Widespread fear and insecurity among Myanmar’s civilian population has forced over 1 million people from their homes, a top UN official said on Monday, warning of rising fears of starvation in the country.
More than 1 million people have been displaced, including 45,500 who have moved to neighboring countries, and “now live in precarious conditions without access to food, medical assistance, and other basic services,” Nada Al-Nashif, UN acting high commissioner for human rights, told the UN Human Rights Council.
ASEAN nations must ramp up efforts for humanitarian support and “promote a resolution to the crisis, in consultation with the people’s representatives, and with support backing from regional powers,” she said.
“The humanitarian crisis now brings fears of starvation, with the military largely denying humanitarian access, including recent orders to halt humanitarian operations in northern and central Rakhine State,” Al-Nashif said.
Rakhine is the region where the military carried out a brutal crackdown against the Rohingya Muslim community in 2017, which saw thousands being killed and hundreds of thousands fleeing for their lives.
She said at least 2,316 people, including at least 188 children, have been killed in Myanmar since the military seized power in the February 2021 coup.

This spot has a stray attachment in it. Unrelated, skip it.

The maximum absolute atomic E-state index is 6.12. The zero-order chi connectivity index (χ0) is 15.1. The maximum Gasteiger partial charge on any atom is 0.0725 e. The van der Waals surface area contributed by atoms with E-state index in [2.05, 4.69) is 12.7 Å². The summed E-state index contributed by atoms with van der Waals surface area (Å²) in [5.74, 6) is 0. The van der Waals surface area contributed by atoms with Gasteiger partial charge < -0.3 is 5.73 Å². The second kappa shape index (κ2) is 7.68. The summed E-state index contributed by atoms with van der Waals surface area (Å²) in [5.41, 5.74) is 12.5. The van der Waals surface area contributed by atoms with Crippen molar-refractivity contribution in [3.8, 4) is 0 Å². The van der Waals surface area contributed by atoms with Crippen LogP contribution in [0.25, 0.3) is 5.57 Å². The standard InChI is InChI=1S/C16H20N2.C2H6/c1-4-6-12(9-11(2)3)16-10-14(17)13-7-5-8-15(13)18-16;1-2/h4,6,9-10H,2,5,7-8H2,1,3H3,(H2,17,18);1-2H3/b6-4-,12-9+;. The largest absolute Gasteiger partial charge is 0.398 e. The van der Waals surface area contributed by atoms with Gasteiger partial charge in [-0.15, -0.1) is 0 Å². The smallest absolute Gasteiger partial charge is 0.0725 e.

“Over 15,607 people have been arrested with some 12,464 remaining in detention. The death toll of people in custody is steadily rising. At least 273 persons have died in formal detention settings,” she said.
There have also been at least 266 deaths during raids and arrests in villages, at least 40 of whom were reportedly killed with headshots, the official added.
“There are 111 reported cases of people being burned, either alive or after being executed, in what appears to be a tactic of summary executions and attempts to destroy evidence of crimes,” Al-Nashif said.
She said the military executed four people, including a former member of parliament and a democracy activist, following a secretive military court trial, in violation of fair trial standards and the rule of law principles.
“These executions, which are the first in about 30 years, represent an important indicator of the regression of human rights in Myanmar and the military’s complete disregard for international law,” she said.
“I reiterate calls to the military to cease violence, including by imposing a moratorium on executions, free all political prisoners, ensure access to humanitarian aid and return Myanmar to democracy based on respect for human rights and the rule of law.”
The UN rights office has also documented that the military arrested and charged at least 10 lawyers defending people charged with spurious, politically motivated offenses, the official said.
Source: Anadolu Agency